By David Nakamura
April 22, 2013
A leading Democratic senator accused Republicans on Monday of trying to “exploit” the Boston Marathon bombings for political gain to slow down an effort to overhaul the nation’s immigration laws.
Sen. Patrick J. Leahy (Vt.), chairman of the Judiciary Committee, opened a committee hearing on an 844-page immigration reform proposal by chastising his GOP colleagues for tying the bombings to the comprehensive bill authored by an eight-member bipartisan group.
“Last week, opponents began to exploit the Boston Marathon bombing,” Leahy said, referring to the fact that the two suspects were members of an ethnic Chechen family that received asylum under U.S. immigration laws in 2002. “I urge restraint in that regard. Refugees and asylum-seekers have enriched the fabric of this country from our founding. . . . Let no one be so cruel as to use these heinous acts of two young men last week to derail the dreams and futures of millions of hardworking people.”
Leahy did not specifically cite Republicans, but his remarks drew a stern rebuke from the man seated to his right, Sen. Charles E. Grassley (R-Iowa), the leading Republican on the committee.
Grassley was one of several GOP lawmakers who urged caution on immigration reform in the aftermath of the bombing, arguing that Democrats were rushing the process and that more time was needed to scrutinize the bill and ensure that it will improve border security. Sen. Rand Paul (R-Ky.) sent a letter to Leahy on Monday citing the Boston bombings to argue that “we should not proceed until we understand the specific failures of our immigration system.” He asked why the suspects’ family was allowed to remain in the United States after coming from a part of Russia that Paul called “an area known as the hotbed of Islamic extremism.”
“If you want to avoid partisanship, let’s be very deliberate,” Grassley said, looking at Leahy. Then Grassley compared his reaction to the response from Democrats who called for increased gun control laws in the wake of the mass shooting in Newtown, Conn., in December.
“When you proposed gun legislation, we did not accuse you of using the Newtown killings as an excuse,” Grassley said. “I think we’re taking advantage of an opportunity when once in 25 years we deal with immigration to make sure every base is covered.”
Later in the hearing, there were more fireworks when Sen. Charles E. Schumer (D-N.Y.), one of the co-authors of the bill, told colleagues that it was unfair for “those pointing to the terrible tragedy in Boston” to use the bombings “as an excuse to wait many months or years.”
Grassley cut him off by responding loudly, “I never said that!”
Leahy banged his gavel twice to restore order as other senators chimed in. Schumer resumed his remarks by assuring Grassley that he was not speaking specifically of any of the lawmakers in the room.
The Senate committee hearing was the second for the immigration bill; the first hearing last Friday was disrupted by the news that the bombing suspects had been identified and authorities were pursuing one of them in a manhunt that shut down large portions of Boston and neighboring jurisdictions.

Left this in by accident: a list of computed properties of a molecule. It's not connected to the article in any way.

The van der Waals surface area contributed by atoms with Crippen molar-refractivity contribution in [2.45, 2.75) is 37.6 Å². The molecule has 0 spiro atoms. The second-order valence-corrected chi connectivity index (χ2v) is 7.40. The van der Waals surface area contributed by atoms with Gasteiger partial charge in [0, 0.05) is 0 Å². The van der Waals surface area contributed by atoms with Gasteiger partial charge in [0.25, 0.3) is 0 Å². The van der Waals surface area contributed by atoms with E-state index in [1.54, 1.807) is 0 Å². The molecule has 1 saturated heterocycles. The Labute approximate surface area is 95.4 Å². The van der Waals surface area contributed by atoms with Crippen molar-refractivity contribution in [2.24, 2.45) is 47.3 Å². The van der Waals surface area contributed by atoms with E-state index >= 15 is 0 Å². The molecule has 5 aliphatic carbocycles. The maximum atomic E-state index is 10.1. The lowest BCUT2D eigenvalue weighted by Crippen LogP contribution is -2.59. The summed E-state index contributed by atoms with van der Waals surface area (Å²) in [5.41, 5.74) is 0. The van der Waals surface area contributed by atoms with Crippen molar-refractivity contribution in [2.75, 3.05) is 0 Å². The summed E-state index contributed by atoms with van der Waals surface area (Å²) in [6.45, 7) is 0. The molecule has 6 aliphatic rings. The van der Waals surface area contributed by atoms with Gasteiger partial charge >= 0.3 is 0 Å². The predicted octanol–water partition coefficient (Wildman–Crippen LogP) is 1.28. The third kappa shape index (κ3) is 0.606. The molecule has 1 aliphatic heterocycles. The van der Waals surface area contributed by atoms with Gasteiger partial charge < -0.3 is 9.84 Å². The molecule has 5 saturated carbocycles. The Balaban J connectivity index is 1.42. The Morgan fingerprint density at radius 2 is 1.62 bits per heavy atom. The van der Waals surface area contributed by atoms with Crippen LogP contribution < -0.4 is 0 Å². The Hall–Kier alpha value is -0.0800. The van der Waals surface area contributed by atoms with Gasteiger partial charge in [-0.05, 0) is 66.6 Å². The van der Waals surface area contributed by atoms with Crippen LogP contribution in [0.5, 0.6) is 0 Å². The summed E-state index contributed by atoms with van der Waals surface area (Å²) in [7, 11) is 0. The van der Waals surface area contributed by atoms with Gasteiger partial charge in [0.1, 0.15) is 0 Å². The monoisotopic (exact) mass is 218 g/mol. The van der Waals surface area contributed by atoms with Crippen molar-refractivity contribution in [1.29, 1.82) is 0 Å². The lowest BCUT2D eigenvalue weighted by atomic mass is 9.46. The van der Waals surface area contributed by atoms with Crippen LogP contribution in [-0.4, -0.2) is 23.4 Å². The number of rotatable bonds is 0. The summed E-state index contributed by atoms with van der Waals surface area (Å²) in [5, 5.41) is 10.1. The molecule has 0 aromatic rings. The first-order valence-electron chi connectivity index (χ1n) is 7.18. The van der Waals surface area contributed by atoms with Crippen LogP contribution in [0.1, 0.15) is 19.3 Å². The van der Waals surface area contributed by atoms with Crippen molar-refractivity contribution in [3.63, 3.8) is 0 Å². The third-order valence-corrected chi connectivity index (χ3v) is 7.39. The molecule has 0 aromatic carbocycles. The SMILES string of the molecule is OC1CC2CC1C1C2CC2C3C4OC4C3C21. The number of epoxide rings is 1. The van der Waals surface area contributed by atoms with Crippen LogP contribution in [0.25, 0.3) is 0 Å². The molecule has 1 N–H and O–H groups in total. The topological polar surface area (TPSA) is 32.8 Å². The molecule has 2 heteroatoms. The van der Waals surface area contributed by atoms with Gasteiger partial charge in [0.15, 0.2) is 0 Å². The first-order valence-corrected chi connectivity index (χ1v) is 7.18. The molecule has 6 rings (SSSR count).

Homeland Security Secretary Janet Napolitano, scheduled to testify on immigration and border control Friday, canceled her appearance. Leahy announced that she will testify in front of the committee Tuesday.
Sen. Marco Rubio (R-Fla.), a member of the bipartisan group that produced the bill, said in a statement Monday afternoon that he disagreed with those who argued that the Boston bombings have no bearing on the immigration debate, and he called for more time to deliberate on the legislation.
“If there are flaws in our immigration system that were exposed by the attack in Boston, any immigration reform passed by Congress this year should address those flaws,” Rubio said. “Congress needs time to conduct more hearings and investigate how our immigration and national security systems could be improved going forward. The attack reinforces why immigration reform should be a lengthy, open and transparent process, so that we can ask and answer important questions surrounding every facet of the bill. But we still have a broken system that needs to be fixed.”
Dozens of immigration advocates lined up outside the hearing room Monday, wearing T-shirts reading “Protect the Path” and “Keep Families Together.” The immigration bill features a 13-year path to citizenship for most of the nation’s 11 million undocumented immigrants; increased funding for new border surveillance drones, fencing and customs agents; new visa programs for low- and highly skilled workers; and a reduction in visas for extended family members trying to be reunited with relatives in the United States.
Senators were due to hear from 23 witnesses on four panels Monday, and aides said the hearing was likely to last all day. Leahy had scheduled just two hearings on the bill, but Napolitano’s appearance Tuesday will add to that. Republicans are pressing for additional opportunities to gather information and question experts and proponents.
Leahy has said he hopes to open the bill for amendments in early May and potentially send it to the full Senate by early June. President Obama has said he hopes to sign a comprehensive immigration bill into law by the end of the year.